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Letter from the Secretary of the Navy, transmitting, in compliance with resolution of January 27, report of Lieutenant Taunt of a journey on the river Congo
(1887)

Letter from the Secretary of the Navy, transmitting, in compliance with resolution of January 27, report of Lieutenant Taunt of a journey on the river Congo,   pp. [1]-42 ff.


Page 15

JOURNEY ON THE RIVER CONGO.
fortable as could be expected in the interior of Africa; and to a great
extent it depends upon the white men themselves whether they are com-
fortable or not.
I was much struck with the fact that in some stations the canned
provisions are seldom used. The native food, such as goat, fowl, eggs,
and the l)roducts of the garden, are found to answer all requirements,
and this diet is much more healthy than any other.
Again, in other stations, the fresh tod was never met with, except
when purchased in small quantities from the natives. At the Stanley
Falls Station, on my arrival there in August, I found the white men
living almost entirely on fish; their six months' allowance of canned
stores had been consumed in less than four months, and notwithstand-
ing the fact that their garden would yield good vegetables in abundance,
none appeared on their table.
FOO1P.
All commissary stores are furnished by the State, the agents receiv-
ing a liberal ration in addition to their salary. Boxes of canned stores
of all descriptions are sent out by Morton & Co., of England, and Jeune
& Co., of Belgium. These stores, in addition to the native food of sheep,
goat, fowl, eggs, and vegetables, furnish the tables of the stations. I
noticed fruit, milk, and beef that had been canned in the United States,
sold in Europe, and resold to the Brussels committee. Portuguese wine,
or Bordeaux is supplied, one bottle being allowed each man per day.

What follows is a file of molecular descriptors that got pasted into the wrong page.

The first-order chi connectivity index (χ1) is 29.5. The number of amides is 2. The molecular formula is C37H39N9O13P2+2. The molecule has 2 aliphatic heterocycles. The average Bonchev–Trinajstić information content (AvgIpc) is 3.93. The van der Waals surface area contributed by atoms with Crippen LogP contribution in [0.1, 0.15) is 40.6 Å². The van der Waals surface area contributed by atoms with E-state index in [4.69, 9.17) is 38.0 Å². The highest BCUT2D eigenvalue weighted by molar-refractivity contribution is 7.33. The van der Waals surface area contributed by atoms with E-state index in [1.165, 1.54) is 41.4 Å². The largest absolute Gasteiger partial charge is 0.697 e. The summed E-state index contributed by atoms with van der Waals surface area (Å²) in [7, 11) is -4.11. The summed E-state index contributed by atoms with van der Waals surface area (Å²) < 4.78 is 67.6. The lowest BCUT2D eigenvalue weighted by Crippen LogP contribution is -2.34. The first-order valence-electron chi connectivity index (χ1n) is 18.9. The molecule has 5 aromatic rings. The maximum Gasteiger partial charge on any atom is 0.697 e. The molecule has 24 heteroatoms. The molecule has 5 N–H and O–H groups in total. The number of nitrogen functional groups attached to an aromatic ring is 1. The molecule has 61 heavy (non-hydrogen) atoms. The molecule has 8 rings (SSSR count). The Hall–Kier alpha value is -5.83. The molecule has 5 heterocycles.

Brandy and champagne is supplied in moderate quantities, the latter
especially being considered invaluable in severe fever cases.
From Banana to Stanley Pool the native food is becoming very
scarce, and the prices demanded are exorbitant for that ofired for sale.
On my journey up country in May, I had no trouble buying all I
needed. The caravan route passed through several populous villages,
and all prices were moderate. But on my return in October, 1 found it
all changed. The villages were abandoned, and had been moved away
from the route; it was almost impossible to buy anything except on
market days, and then only at greatly advanced prices. In May, from
four to six eggs could be bought for an empty bottle, but in October
they could not be bought for any price.
To the excesses of the Zanzibaris and iloussas much of this trouble
can be traced. These troops, during their trips up and down country,
when not in charge of a white man, have in some instances stolen from
the natives, assaulted the women, &c. There could be no immediate
redress, as the State troops are always well armed.
As the, number of white men increases on the Lower River, the native
food question will become a serious one. At this date, most of the
trading houses obtain vegetables and other stores from Europe. The
Dutch Atrican Trading Company, for example, bas a steamer arriving
every three months at Bauana with vegetables and other stores for all
the factories belonyging to that company. This state of affairs does not
exist on the Upper River; there, native food can be had in abundance
and at moderate prices.
Manioc, sweet potatoes, peas, beans, bananas, and yams are grown by
the natives throughout the Congo Valley, but not in large quantities
on the Lower River.
The State rations its black treol)s and laborers on rice and manioc,
With a smfil allowance of trade rui or gin when it can be had. The
manioc is prepared by the natives, being ground up very tfine, wrapped


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